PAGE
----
Chief executive and co-founder Ayal Ebert compared the DesignPax model to LegalZoom, a site that simplifies the process of creating legal documents. DesignPax customers submit their order and any relevant media (such as the company logo) on the DesignPax site, receive their designs within 48 or 72 hours (depending on the product), then request revisions as necessary. There are different pricing packages, starting at $49 for a banner ad, and customers get up to three free revisions.
Ebert said he used to work at Advertising.com, and he started DesignPax because he saw that creating ads with traditional designers was too inefficient and expensive for many businesses. The New York City company is faster and cheaper because it uses a self-serve model and because its designers are overseas, mainly in Israel and Argentina. At the same time, he said DesignPax delivers higher quality results than a crowdsourced design service like 99designs or Crowdspring (he said the fact that only one design gets chosen and only one designer gets paid affects the quality of work on those sites) or an ad-creation service that uses templates, such as Google Ad Builder.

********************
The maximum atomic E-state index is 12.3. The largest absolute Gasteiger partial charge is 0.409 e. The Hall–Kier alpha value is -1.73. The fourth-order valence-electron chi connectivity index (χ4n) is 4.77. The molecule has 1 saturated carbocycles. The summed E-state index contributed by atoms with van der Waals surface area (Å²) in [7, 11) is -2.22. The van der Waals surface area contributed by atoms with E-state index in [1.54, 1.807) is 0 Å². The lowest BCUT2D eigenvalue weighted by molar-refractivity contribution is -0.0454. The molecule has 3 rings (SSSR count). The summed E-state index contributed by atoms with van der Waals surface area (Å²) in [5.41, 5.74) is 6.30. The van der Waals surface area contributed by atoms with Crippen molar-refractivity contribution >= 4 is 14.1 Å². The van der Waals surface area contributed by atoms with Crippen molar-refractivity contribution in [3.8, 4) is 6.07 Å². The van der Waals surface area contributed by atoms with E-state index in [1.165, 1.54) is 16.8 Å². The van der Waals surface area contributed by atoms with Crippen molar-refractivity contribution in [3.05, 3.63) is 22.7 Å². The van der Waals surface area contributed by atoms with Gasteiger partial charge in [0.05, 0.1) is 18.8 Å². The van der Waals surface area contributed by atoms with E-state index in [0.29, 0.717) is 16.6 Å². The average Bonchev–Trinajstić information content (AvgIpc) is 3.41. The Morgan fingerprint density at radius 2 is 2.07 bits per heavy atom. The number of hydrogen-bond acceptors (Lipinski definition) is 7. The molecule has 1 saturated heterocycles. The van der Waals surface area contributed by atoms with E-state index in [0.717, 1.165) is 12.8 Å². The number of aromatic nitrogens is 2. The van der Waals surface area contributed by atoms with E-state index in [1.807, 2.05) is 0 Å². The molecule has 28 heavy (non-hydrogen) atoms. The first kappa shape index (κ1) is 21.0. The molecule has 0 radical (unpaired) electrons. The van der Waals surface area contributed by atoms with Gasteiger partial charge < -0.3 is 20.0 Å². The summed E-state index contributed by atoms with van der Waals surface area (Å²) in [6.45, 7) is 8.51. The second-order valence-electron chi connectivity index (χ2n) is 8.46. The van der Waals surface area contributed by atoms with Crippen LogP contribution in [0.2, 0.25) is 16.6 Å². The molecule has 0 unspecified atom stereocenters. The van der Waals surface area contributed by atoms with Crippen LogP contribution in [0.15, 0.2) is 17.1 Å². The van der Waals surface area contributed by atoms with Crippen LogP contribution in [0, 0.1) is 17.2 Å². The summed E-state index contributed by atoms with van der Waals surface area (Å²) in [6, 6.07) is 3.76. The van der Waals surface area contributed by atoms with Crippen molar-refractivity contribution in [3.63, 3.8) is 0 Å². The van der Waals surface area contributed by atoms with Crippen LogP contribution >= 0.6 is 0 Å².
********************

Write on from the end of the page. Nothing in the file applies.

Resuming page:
With the new partnerships, businesses that want to create ads through AdRoll and Retargeter can hire Ebert’s company to handle the design. Right now, Ebert estimated that 40 percent of his customers are small businesses that work with DesignPax directly, 40 percent come in through various ad company partners, and 20 percent are small ad agencies. He predicted that ad network partnerships will become increasingly important to DesignPax, especially once the company releases its “white label” product that allows ad networks to offer DesignPax services under their own branding.
You can see a sample DesignPax ad at the top of this post, and there are more samples on the company’s website.
How startups are scaling communication: The pandemic is making startups take a close look at ramping up their communication solutions. Learn how